said he requested that the state’s department of administration remove TikTok from government devices and block the site. The same day, lawmakers in Arkansas filed legislation for the coming 2023 session that would ban access to TikTok from state-owned or state-leased devices.

Maryland Gov.

Larry Hogan,

also a Republican, issued Tuesday what he called an emergency cybersecurity directive to prohibit the use of certain Chinese—and Russian—developed technology, including TikTok, in the state’s executive branch.

These measures all stop short of prohibiting all citizens from using the app. State employees in all of these cases can still use TikTok on personal devices. But the state-level moves mirror growing bipartisan worries in Washington, where lawmakers are debating a national ban.

Leaders from both parties have recently ratcheted up concerns about the Chinese government’s potential to order TikTok to collect data on American users, and to influence public discourse by controlling what people watch on the app. TikTok has said it has never received such requests and wouldn’t comply if asked.

Former President

Donald Trump

during his administration threatened to ban TikTok if it wasn’t brought under U.S. ownership. President Biden dropped that after the action was successfully challenged in court. The Biden administration is now negotiating with TikTok over a deal aimed at alleviating national-security concerns.

Meanwhile, Sen.

Marco Rubio

(R., Fla.) and other prominent Republicans in Washington have come out publicly in support of a countrywide ban. Sen. Mark Warner (D., Va.) may support a ban too, but hasn’t decided, his spokeswoman said. Several leading lawmakers are threatening hearings over the matter in the Republican-held House next year.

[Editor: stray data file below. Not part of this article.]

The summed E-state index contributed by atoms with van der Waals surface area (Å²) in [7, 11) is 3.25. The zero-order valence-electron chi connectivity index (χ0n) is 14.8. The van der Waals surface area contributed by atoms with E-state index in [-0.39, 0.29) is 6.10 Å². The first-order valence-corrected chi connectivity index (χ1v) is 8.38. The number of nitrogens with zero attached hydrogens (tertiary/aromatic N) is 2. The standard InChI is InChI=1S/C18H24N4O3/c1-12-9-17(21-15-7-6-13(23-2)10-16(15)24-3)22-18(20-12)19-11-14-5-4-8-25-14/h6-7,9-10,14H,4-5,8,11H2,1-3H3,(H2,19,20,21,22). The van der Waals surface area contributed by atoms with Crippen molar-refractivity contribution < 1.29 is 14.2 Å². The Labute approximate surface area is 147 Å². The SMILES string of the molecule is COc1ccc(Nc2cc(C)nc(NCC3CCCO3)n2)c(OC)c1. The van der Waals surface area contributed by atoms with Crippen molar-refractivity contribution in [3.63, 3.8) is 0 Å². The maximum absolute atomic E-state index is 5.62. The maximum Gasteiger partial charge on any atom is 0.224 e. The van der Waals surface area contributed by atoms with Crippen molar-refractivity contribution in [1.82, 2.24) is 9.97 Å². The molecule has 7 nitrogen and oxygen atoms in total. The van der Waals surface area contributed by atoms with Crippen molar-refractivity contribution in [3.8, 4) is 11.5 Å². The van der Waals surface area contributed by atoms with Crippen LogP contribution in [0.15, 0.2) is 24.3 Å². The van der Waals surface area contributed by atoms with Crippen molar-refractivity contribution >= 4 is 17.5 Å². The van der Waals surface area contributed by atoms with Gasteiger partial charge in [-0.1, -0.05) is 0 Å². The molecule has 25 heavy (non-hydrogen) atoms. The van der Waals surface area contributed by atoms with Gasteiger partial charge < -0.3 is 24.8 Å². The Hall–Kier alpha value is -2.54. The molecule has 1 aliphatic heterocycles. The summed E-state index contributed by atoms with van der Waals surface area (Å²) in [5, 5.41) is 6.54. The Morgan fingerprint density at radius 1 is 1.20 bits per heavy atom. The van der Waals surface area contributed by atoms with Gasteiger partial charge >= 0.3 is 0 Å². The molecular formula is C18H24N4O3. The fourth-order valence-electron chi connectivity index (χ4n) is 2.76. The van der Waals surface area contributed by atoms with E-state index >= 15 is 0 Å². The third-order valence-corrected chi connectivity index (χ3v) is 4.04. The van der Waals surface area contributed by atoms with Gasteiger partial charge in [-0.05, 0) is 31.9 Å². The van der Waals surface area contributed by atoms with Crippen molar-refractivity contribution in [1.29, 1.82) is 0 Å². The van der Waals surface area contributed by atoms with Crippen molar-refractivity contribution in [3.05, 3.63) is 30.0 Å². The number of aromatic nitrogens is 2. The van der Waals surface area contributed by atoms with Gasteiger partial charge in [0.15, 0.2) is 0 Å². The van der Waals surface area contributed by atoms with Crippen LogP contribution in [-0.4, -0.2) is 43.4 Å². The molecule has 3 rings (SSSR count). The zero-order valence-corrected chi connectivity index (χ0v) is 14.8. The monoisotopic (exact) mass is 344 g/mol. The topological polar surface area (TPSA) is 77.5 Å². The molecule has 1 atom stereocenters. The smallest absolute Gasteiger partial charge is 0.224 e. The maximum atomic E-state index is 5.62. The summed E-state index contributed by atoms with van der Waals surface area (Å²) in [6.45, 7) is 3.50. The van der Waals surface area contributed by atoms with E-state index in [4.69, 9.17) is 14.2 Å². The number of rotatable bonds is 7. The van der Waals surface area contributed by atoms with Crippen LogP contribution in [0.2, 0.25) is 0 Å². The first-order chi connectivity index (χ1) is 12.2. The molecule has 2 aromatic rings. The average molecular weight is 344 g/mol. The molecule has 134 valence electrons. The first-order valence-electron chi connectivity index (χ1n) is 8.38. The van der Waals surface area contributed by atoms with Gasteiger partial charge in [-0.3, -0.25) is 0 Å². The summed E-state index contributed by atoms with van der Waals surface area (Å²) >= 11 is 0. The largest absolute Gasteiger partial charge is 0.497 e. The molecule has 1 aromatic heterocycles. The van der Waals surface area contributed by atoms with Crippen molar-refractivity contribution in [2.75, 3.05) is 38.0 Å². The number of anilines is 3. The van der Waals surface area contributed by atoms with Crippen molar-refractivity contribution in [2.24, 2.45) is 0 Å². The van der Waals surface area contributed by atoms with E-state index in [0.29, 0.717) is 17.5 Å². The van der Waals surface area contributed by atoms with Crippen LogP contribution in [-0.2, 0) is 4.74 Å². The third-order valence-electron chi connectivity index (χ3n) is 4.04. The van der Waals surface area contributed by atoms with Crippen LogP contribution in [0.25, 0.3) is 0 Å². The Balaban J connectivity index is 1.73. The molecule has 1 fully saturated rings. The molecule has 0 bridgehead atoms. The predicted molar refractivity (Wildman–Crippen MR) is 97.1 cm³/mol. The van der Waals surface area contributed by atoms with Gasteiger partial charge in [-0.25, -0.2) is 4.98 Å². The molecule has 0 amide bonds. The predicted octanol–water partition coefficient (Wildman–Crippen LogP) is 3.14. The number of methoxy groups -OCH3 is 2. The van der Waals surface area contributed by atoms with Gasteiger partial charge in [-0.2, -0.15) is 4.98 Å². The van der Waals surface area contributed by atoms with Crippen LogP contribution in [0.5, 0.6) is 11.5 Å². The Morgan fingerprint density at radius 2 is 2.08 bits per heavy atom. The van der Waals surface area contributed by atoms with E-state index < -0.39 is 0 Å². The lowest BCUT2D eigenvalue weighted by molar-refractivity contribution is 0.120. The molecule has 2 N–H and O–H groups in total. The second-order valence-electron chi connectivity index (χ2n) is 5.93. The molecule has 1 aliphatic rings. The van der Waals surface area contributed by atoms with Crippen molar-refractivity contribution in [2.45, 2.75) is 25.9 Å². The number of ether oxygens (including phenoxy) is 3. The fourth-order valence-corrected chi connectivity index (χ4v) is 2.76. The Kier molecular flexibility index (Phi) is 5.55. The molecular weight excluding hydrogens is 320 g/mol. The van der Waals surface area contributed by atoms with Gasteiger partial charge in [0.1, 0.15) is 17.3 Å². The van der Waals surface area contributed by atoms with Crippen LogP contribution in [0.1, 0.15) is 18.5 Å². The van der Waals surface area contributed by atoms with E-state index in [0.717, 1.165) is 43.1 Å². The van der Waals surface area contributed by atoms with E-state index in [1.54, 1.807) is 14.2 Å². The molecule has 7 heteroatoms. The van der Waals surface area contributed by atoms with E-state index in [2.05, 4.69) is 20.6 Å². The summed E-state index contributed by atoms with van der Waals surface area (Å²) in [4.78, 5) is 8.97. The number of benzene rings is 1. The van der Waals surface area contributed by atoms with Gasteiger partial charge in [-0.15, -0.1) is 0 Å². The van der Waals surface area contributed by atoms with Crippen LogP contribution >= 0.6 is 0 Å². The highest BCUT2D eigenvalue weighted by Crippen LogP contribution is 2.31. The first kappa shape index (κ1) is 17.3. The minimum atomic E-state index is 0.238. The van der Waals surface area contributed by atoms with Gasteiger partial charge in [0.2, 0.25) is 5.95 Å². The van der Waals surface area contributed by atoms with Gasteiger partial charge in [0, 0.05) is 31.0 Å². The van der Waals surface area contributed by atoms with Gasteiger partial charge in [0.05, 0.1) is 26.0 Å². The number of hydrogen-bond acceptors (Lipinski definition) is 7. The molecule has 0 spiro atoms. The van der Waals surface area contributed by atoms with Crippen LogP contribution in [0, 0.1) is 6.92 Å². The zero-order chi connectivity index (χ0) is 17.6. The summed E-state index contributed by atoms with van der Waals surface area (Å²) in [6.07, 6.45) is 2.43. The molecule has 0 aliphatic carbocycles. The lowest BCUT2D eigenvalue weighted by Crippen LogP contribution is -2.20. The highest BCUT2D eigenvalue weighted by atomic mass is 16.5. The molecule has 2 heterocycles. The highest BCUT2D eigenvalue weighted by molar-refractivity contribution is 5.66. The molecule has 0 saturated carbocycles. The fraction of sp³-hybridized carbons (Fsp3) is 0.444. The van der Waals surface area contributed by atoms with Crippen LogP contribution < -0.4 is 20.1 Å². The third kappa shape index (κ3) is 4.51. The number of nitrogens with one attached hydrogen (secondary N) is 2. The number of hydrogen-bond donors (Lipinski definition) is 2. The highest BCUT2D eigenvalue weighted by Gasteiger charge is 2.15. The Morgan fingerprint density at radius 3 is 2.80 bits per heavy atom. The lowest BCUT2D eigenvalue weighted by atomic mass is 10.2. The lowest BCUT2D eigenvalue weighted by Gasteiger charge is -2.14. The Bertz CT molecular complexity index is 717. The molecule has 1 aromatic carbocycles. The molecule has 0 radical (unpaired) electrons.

In South Dakota, the ban has sown confusion and some consternation. Some state employees say it is unclear if they can run state-affiliated TikTok accounts from personal devices.

The order bans the use of TikTok on “state-owned or state-leased equipment,” specifically prohibiting the app from being downloaded on such devices. It is less clear if the ban includes being able to access TikTok on personal phones through internet providers used in public spaces like state-funded universities.

Ms. Noem didn’t respond to a request for comment. In issuing the executive order last Tuesday, she said the state had the duty to protect the private data of its citizens and hoped that other states would follow its lead.

The University of South Dakota’s TikTok account has about 24,000 followers, more than double its student population. A social-media analytics company, RivalIQ, ranked USD’s TikTok account as the second most-engaging university-run TikTok presence, behind No. 1 Central Michigan University. RivalIQ said USD stood out for engaging with students and creating whimsical moments around campus.

The South Dakota order inspired Rep.

Mike Gallagher

(R., Wis.) to ask Wisconsin Gov.

Tony Evers

to ban TikTok from the state’s government devices, Mr. Gallagher’s spokesman said. In a letter sent Tuesday and signed by other Wisconsin Republican congressmen, Mr. Gallagher also urged the Democratic governor to delete his TikTok account, which he has used for campaigning.

Arkansas lawmakers drafted a bill on Monday for the 2023 legislative session to ban TikTok. And while the state’s GOP Gov. Asa Hutchinson hasn’t made any moves to ban the app, Governor-elect

Sarah Huckabee Sanders,

also a Republican, said she would work to address what she called the predatory actions of China.

“Everything is on the table,” she said. “Including going after TikTok.”

“Authentic” social-media apps like BeReal, Locket and LiveIn have the internet buzzing. WSJ’s Dalvin Brown takes a look at whether they can generate the profits to compete against more-established social media like Instagram, TikTok and Facebook. Illustration: Elizabeth Smelov

Copyright ©2022 Dow Jones & Company, Inc. All Rights Reserved. 87990cbe856818d5eddac44c7b1cdeb8